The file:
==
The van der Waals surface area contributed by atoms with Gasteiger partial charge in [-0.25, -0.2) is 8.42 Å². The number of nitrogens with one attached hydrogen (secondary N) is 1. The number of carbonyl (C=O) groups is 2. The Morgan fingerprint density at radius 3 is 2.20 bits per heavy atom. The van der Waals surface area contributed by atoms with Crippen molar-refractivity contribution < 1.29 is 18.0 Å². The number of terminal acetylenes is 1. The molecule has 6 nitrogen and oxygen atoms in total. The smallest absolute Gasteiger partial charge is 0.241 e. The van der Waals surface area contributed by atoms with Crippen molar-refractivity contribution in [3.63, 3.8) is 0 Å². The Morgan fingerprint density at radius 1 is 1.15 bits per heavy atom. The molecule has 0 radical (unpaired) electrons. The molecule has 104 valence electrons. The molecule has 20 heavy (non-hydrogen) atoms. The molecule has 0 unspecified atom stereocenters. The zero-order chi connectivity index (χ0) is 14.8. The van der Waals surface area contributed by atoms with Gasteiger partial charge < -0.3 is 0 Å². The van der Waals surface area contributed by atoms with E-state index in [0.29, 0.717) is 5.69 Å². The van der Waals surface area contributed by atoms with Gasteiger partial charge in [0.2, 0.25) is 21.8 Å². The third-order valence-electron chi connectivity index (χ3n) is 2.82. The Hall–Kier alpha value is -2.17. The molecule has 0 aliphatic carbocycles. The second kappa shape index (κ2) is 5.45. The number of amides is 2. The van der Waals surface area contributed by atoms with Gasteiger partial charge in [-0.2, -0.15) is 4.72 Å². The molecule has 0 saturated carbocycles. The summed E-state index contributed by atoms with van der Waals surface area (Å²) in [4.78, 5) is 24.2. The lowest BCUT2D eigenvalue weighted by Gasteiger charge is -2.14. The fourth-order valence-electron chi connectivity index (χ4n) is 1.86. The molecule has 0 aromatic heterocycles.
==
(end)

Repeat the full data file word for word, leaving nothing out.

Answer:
The van der Waals surface area contributed by atoms with Gasteiger partial charge in [-0.25, -0.2) is 8.42 Å². The number of nitrogens with one attached hydrogen (secondary N) is 1. The number of carbonyl (C=O) groups is 2. The Morgan fingerprint density at radius 3 is 2.20 bits per heavy atom. The van der Waals surface area contributed by atoms with Crippen molar-refractivity contribution < 1.29 is 18.0 Å². The number of terminal acetylenes is 1. The molecule has 6 nitrogen and oxygen atoms in total. The smallest absolute Gasteiger partial charge is 0.241 e. The van der Waals surface area contributed by atoms with Crippen molar-refractivity contribution in [3.63, 3.8) is 0 Å². The Morgan fingerprint density at radius 1 is 1.15 bits per heavy atom. The molecule has 0 radical (unpaired) electrons. The molecule has 104 valence electrons. The molecule has 20 heavy (non-hydrogen) atoms. The molecule has 0 unspecified atom stereocenters. The zero-order chi connectivity index (χ0) is 14.8. The van der Waals surface area contributed by atoms with Gasteiger partial charge < -0.3 is 0 Å². The van der Waals surface area contributed by atoms with E-state index in [0.29, 0.717) is 5.69 Å². The van der Waals surface area contributed by atoms with Gasteiger partial charge in [0.2, 0.25) is 21.8 Å². The third-order valence-electron chi connectivity index (χ3n) is 2.82. The Hall–Kier alpha value is -2.17. The molecule has 0 aliphatic carbocycles. The second kappa shape index (κ2) is 5.45. The number of amides is 2. The van der Waals surface area contributed by atoms with Gasteiger partial charge in [-0.2, -0.15) is 4.72 Å². The molecule has 0 saturated carbocycles. The summed E-state index contributed by atoms with van der Waals surface area (Å²) in [4.78, 5) is 24.2. The lowest BCUT2D eigenvalue weighted by Gasteiger charge is -2.14. The fourth-order valence-electron chi connectivity index (χ4n) is 1.86. The molecule has 0 aromatic heterocycles.